Judges Cognition and Market Order

We argue that during the crystallization of common and civil law in the 19th century, the optimal degree of discretion in judicial rulemaking, albeit influenced by the comparative advantages of both legislative and judicial rulemaking, was mainly determined by the anti-market biases of the judiciary...

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Autores Principales: Andonova, V., Arruñada, B.
Formato: Artículo (Article)
Lenguaje:Inglés (English)
Publicado: 2020
Materias:
Acceso en línea:http://hdl.handle.net/1992/46791
id ir-1992-46791
recordtype dspace
spelling ir-1992-467912020-11-04T20:23:15Z Judges Cognition and Market Order Andonova, V. Arruñada, B. Legal systems Institutional development Law enforcement We argue that during the crystallization of common and civil law in the 19th century, the optimal degree of discretion in judicial rulemaking, albeit influenced by the comparative advantages of both legislative and judicial rulemaking, was mainly determined by the anti-market biases of the judiciary. The different degrees of judicial discretion adopted in both legal traditions were thus optimally adapted to different circumstances, mainly rooted in the unique, market-friendly, evolutionary transition enjoyed by English common law as opposed to the revolutionary environment of the civil law. On the Continent, constraining judicial discretion was essential for enforcing freedom of contract and establishing a market economy. 2020-10-01T16:42:30Z 2020-10-01T16:42:30Z 2008 article publishedVersion http://hdl.handle.net/1992/46791 http://papers.ssrn.com/sol3/papers.cfm?abstract_id=848368 eng openAccess application/pdf instname:Universidad de los Andes reponame:Repositorio Institucional Séneca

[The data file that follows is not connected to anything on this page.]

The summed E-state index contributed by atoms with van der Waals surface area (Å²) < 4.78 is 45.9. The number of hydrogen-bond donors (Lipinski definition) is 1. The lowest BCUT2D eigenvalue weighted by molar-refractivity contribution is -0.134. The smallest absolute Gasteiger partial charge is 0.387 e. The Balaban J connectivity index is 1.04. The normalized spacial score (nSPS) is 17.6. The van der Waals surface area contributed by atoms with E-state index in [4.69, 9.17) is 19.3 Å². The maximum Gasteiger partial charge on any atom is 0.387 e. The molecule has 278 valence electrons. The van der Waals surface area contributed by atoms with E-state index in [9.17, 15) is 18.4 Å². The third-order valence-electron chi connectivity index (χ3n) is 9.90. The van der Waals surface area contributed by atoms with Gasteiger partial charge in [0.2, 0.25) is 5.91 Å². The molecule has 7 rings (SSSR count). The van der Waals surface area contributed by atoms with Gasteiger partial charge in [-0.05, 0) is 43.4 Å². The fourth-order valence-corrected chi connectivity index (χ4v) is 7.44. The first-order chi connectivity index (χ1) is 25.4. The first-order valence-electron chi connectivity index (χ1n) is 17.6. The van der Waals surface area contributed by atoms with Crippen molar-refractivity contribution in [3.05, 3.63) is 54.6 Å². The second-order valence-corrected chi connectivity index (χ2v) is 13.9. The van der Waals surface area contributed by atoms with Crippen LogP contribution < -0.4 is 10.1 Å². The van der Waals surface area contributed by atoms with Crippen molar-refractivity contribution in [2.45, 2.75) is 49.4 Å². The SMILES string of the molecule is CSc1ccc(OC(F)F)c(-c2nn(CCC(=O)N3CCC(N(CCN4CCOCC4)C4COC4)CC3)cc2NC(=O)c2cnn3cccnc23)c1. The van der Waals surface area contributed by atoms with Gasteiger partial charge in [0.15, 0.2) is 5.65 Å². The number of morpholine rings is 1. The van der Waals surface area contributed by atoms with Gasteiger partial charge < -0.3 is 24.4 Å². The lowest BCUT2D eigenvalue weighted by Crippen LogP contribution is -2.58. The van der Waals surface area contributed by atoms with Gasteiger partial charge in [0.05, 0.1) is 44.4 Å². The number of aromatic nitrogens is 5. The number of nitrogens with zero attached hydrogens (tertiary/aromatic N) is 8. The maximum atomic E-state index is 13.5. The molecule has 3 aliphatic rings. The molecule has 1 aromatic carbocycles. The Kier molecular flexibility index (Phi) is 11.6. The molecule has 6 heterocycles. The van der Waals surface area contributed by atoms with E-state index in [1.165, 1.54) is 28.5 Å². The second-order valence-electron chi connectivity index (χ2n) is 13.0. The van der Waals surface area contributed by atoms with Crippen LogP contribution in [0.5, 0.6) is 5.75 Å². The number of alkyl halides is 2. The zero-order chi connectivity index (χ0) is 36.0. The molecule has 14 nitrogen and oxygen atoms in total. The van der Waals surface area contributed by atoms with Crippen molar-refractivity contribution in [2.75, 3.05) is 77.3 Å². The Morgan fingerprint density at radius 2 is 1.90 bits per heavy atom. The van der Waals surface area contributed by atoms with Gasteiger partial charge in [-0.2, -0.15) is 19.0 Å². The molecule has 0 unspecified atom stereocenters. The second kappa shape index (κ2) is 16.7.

institution Universidad de los Andes
collection DSpace
language Inglés (English)
topic Legal systems
Institutional development
Law enforcement
spellingShingle Legal systems
Institutional development
Law enforcement
Andonova, V.
Arruñada, B.
Judges Cognition and Market Order
description We argue that during the crystallization of common and civil law in the 19th century, the optimal degree of discretion in judicial rulemaking, albeit influenced by the comparative advantages of both legislative and judicial rulemaking, was mainly determined by the anti-market biases of the judiciary. The different degrees of judicial discretion adopted in both legal traditions were thus optimally adapted to different circumstances, mainly rooted in the unique, market-friendly, evolutionary transition enjoyed by English common law as opposed to the revolutionary environment of the civil law. On the Continent, constraining judicial discretion was essential for enforcing freedom of contract and establishing a market economy.
format Artículo (Article)
author Andonova, V.
Arruñada, B.
author_facet Andonova, V.
Arruñada, B.
author_sort Andonova, V.
title Judges Cognition and Market Order
title_short Judges Cognition and Market Order
title_full Judges Cognition and Market Order
title_fullStr Judges Cognition and Market Order
title_full_unstemmed Judges Cognition and Market Order
title_sort judges cognition and market order
publishDate 2020
url http://hdl.handle.net/1992/46791
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score 11,828437